On Sunday, the 25th of July 2021, powerful winds that blew across the US state of Utah resulted in a Sandstorm that claimed the lives of 8 people. The sandstorm created poor visibility on interstate 15 in Millard County, which caused an accident that involved 22 vehicles, including 18 wheelers.
Utah’s department of public safety also reported that among the dead are four children under the age of 15. At the same time, ten other motorists sustained injuries, including three people that sustained critical injuries, were transported to the nearest hospitals. Utah Gov. Spencer J. Cox, on Twitter, said, “We’re stunned and saddened by the horrific accidents in Millard County. We fervently pray for the loved ones of those who perished and for those fighting for their lives.”
Eighth person dies after multi-vehicle crash on I-15 in Utah
While the Governor’s short and to-the-point tweet lacked emotions, those who replied to his tweet wondered why Utah’s highway patrol did not close down the freeway as soon as the sandstorm started while others seemed to acknowledge that sandstorms come without warning and wreak havoc.
Besides the Twitter back and forth comments, policymakers are aware that Utah is undergoing its worst drought in decades, and not only that, even before the sandstorm, Utah had a problem with rising road fatalities caused by drunk drivers.
From the 22nd of May, 2020 to the 7th of September of the same year which was dubbed as the 100 deadliest days of summer, Utah recorded 102 fatalities. That is 102 deaths in 109 days which officials said was avoidable. So why wasn’t anything done to avoid that, considering last Sunday’s fatalities coincided in the same time frame?
While authorities can do much to put safety measures in place, including aggressive policing for those who are reckless while driving on the road, Utah’s drought problem, which likely contributed to the sandstorms that caused the wreckage has the hallmarks of a broader issue faced by the entire country, namely climate change.
Last year, the Salt Lake Tribune reported how Utah was on the verge of becoming a pioneer in terms of recognizing the dangers of climate change and its adverse effects on the state, thanks to Utah’s high schoolers sounding the alarms. Utah’s lawmakers seemed to have come to the mature realization that listening to science as opposed to the usual republican leaders’ ridicule of climate change, a bandwagon of anti-climate change quacks led by President Trump himself, who at one time said, “I don’t think science knows,” in response to the threat posed by climate change.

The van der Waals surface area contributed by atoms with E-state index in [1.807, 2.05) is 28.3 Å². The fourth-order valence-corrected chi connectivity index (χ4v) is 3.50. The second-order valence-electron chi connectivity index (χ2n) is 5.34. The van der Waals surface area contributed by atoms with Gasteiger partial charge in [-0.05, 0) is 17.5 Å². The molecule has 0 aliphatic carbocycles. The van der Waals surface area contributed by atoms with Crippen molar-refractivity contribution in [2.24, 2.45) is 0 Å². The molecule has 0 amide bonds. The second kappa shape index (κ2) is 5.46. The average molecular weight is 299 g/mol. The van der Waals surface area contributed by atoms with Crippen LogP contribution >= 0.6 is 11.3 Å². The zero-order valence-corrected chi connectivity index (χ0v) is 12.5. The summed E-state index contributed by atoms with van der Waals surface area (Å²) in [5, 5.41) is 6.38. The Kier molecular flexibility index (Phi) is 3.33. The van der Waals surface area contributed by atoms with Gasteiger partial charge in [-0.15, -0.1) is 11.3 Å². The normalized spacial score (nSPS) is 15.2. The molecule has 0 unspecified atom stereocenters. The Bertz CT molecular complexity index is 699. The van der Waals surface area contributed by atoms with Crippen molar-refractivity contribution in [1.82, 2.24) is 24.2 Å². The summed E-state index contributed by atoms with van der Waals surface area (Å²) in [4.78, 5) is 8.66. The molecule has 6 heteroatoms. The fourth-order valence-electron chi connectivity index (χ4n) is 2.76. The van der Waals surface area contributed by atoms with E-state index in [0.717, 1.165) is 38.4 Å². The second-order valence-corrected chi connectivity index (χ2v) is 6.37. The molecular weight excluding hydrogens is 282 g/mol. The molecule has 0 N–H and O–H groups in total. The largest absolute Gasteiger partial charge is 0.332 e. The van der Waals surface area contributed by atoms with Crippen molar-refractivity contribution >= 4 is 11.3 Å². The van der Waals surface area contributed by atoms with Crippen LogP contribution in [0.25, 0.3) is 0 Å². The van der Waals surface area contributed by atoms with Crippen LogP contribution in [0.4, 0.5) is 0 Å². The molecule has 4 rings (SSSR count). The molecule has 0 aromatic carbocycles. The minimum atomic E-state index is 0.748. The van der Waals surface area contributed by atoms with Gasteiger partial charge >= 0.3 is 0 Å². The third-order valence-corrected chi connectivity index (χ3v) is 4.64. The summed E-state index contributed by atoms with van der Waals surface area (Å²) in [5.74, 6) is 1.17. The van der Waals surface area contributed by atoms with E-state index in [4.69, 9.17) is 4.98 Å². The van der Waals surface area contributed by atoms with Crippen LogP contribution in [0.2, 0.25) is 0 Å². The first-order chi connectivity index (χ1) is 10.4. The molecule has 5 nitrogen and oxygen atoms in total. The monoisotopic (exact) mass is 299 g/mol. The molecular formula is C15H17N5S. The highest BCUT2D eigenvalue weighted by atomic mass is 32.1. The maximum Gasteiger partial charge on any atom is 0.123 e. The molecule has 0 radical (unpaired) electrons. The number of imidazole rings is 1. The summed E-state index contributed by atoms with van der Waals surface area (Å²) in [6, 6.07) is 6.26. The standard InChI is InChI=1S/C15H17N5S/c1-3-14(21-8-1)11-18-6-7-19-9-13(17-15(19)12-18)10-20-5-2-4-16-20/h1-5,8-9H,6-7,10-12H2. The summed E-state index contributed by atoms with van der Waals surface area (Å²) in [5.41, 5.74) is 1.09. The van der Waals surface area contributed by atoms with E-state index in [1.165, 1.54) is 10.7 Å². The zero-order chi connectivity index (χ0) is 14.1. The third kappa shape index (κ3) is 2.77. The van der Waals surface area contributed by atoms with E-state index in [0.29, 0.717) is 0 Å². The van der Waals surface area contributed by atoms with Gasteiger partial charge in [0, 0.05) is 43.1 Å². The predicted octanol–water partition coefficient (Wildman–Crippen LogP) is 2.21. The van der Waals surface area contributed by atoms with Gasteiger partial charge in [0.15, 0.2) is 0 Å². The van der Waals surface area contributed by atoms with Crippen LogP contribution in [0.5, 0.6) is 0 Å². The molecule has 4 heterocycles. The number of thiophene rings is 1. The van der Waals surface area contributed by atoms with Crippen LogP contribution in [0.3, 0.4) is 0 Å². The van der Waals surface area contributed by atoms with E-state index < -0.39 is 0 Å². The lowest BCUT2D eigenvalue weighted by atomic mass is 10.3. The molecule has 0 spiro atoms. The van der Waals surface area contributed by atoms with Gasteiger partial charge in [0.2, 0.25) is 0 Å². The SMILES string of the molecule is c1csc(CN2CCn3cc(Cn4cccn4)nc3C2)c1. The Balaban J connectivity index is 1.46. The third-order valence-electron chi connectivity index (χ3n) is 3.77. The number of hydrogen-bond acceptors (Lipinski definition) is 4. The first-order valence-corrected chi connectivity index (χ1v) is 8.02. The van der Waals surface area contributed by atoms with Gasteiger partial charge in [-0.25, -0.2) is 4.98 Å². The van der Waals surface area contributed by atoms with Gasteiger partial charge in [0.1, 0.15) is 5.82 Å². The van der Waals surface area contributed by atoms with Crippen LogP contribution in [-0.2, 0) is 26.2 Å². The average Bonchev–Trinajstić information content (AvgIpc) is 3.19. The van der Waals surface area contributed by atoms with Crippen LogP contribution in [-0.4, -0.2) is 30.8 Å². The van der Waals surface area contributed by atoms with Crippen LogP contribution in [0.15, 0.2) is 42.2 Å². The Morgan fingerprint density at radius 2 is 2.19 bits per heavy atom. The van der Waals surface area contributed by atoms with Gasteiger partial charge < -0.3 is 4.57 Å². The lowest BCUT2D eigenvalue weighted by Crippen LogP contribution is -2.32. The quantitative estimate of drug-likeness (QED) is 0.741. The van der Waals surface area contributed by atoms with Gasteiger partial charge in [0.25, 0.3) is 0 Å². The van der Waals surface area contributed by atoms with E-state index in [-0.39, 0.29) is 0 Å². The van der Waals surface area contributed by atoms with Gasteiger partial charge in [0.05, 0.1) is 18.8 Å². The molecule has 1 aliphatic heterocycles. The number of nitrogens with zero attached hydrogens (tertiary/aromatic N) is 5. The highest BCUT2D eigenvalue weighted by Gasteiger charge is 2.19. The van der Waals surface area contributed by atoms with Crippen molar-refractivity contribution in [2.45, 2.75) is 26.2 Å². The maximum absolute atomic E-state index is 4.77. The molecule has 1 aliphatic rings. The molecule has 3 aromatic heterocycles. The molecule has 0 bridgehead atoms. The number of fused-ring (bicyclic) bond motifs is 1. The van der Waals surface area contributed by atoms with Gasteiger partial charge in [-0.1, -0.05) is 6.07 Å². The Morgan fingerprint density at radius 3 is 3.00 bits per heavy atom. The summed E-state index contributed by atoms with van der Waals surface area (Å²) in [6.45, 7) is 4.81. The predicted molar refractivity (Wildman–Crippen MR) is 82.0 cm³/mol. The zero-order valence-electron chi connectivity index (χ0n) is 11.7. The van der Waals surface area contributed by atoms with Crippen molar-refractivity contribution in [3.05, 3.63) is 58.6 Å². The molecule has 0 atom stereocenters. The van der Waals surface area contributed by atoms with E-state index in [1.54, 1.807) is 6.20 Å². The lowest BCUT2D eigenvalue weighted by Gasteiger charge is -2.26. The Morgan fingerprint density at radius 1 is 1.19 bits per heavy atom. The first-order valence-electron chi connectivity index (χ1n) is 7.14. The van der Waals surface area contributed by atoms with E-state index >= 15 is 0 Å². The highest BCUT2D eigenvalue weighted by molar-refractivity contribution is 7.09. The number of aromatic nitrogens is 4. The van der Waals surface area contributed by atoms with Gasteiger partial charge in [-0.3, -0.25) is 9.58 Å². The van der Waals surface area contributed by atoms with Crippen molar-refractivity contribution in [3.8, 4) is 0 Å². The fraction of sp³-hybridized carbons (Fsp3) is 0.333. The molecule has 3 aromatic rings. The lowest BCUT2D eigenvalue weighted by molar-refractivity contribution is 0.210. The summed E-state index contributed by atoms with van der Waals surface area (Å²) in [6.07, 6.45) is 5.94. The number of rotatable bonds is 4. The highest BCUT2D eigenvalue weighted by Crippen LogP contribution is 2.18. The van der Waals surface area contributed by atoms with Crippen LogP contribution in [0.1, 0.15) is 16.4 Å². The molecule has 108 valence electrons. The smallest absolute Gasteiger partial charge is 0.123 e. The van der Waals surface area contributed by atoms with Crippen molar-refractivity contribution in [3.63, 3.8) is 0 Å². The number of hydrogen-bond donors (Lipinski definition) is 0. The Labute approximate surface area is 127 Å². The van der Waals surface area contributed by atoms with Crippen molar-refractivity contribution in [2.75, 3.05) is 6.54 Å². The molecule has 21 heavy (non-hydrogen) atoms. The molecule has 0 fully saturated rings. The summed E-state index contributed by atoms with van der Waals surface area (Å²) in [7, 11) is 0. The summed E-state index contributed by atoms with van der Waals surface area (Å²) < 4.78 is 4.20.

While Salt Lake Tribune’s report draws hope in what could be achieved when a bipartisan effort is put to solve the state’s problems, political leaders still have a long way to embrace the dangers and threats posed by climate change fully.
Barely a day before the fateful accident, Journalist spencer Joseph implored Utahns to take notice of the material devastation that comes with bush fires when he said,
“Take a look at all of these homes threatened in the newly started brush fire on old snow basin road near Pineview reservoir. These homes are massive and are all evacuated right now.” Utah’s Governor Spencer J. Cox, in reply to him, said, “Just a reminder that, despite some much-needed rain, we are still in extreme/exceptional over 99.96% of the state. This was a human caused fire (target shooting) and we need your help to make sure we don’t have more. Please skip fireworks tonight.”
When it comes to the safety of the people, shouldn’t the Governor, by way of policy, seek to keep Utahns safe than implore people to skip fireworks? While climate change will undoubtedly need a nationwide response and possibly a global response to achieve the minimum threshold to stop the threat of climate change, Utah’s leaders and policymakers should put their hands where their mouth is. They should stop or at least reduce road fatalities that officials believe can significantly be reduced or safeguard homeowners from bush fires caused by few reckless triggers happy residents who care more about target practice than the well-being of their families and neighbors.
When a tragedy unfolds, it affects everyone, and while Sunday’s wreckage has claimed many lives, now is the right time for Utah’s leadership to put the lives of Utahns before any budget or partisan politics and put in place policies that safeguard lives no matter how unpopular or costly, they might be. Utah’s leaders have once before listened to their young high schoolers; perhaps it’s prudent to listen to them once again about their fear of climate change as they are the ones most affected by any decision regarding climate change. Do you think Utahns deserve more than they are getting out of their elected leaders?
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